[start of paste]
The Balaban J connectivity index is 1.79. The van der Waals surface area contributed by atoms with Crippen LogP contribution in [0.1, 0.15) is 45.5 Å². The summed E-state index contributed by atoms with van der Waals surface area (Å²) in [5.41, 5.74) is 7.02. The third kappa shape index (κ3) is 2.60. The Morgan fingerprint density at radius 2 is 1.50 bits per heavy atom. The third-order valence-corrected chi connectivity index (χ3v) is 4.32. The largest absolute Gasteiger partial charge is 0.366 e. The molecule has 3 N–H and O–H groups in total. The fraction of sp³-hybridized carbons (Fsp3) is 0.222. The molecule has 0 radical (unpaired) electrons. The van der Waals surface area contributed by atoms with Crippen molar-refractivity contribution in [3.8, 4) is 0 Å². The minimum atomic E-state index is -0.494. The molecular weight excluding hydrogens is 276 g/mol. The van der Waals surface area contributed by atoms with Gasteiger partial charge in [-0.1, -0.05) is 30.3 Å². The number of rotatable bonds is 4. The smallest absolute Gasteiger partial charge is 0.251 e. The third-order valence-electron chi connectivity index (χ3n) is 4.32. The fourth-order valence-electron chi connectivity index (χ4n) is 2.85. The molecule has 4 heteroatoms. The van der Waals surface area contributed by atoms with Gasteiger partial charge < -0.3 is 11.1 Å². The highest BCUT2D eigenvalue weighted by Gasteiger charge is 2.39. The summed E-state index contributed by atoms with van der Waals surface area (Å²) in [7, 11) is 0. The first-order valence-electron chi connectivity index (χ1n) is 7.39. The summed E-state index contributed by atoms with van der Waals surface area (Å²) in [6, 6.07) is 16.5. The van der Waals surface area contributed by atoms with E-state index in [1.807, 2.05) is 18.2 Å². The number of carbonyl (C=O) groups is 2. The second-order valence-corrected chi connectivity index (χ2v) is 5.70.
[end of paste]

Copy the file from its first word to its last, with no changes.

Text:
The Balaban J connectivity index is 1.79. The van der Waals surface area contributed by atoms with Crippen LogP contribution in [0.1, 0.15) is 45.5 Å². The summed E-state index contributed by atoms with van der Waals surface area (Å²) in [5.41, 5.74) is 7.02. The third kappa shape index (κ3) is 2.60. The Morgan fingerprint density at radius 2 is 1.50 bits per heavy atom. The third-order valence-corrected chi connectivity index (χ3v) is 4.32. The largest absolute Gasteiger partial charge is 0.366 e. The molecule has 3 N–H and O–H groups in total. The fraction of sp³-hybridized carbons (Fsp3) is 0.222. The molecule has 0 radical (unpaired) electrons. The van der Waals surface area contributed by atoms with Crippen molar-refractivity contribution in [3.8, 4) is 0 Å². The minimum atomic E-state index is -0.494. The molecular weight excluding hydrogens is 276 g/mol. The van der Waals surface area contributed by atoms with Gasteiger partial charge in [-0.1, -0.05) is 30.3 Å². The number of rotatable bonds is 4. The smallest absolute Gasteiger partial charge is 0.251 e. The third-order valence-electron chi connectivity index (χ3n) is 4.32. The fourth-order valence-electron chi connectivity index (χ4n) is 2.85. The molecule has 4 heteroatoms. The van der Waals surface area contributed by atoms with Gasteiger partial charge < -0.3 is 11.1 Å². The highest BCUT2D eigenvalue weighted by Gasteiger charge is 2.39. The summed E-state index contributed by atoms with van der Waals surface area (Å²) in [7, 11) is 0. The first-order valence-electron chi connectivity index (χ1n) is 7.39. The summed E-state index contributed by atoms with van der Waals surface area (Å²) in [6, 6.07) is 16.5. The van der Waals surface area contributed by atoms with E-state index in [1.807, 2.05) is 18.2 Å². The number of carbonyl (C=O) groups is 2. The second-order valence-corrected chi connectivity index (χ2v) is 5.70.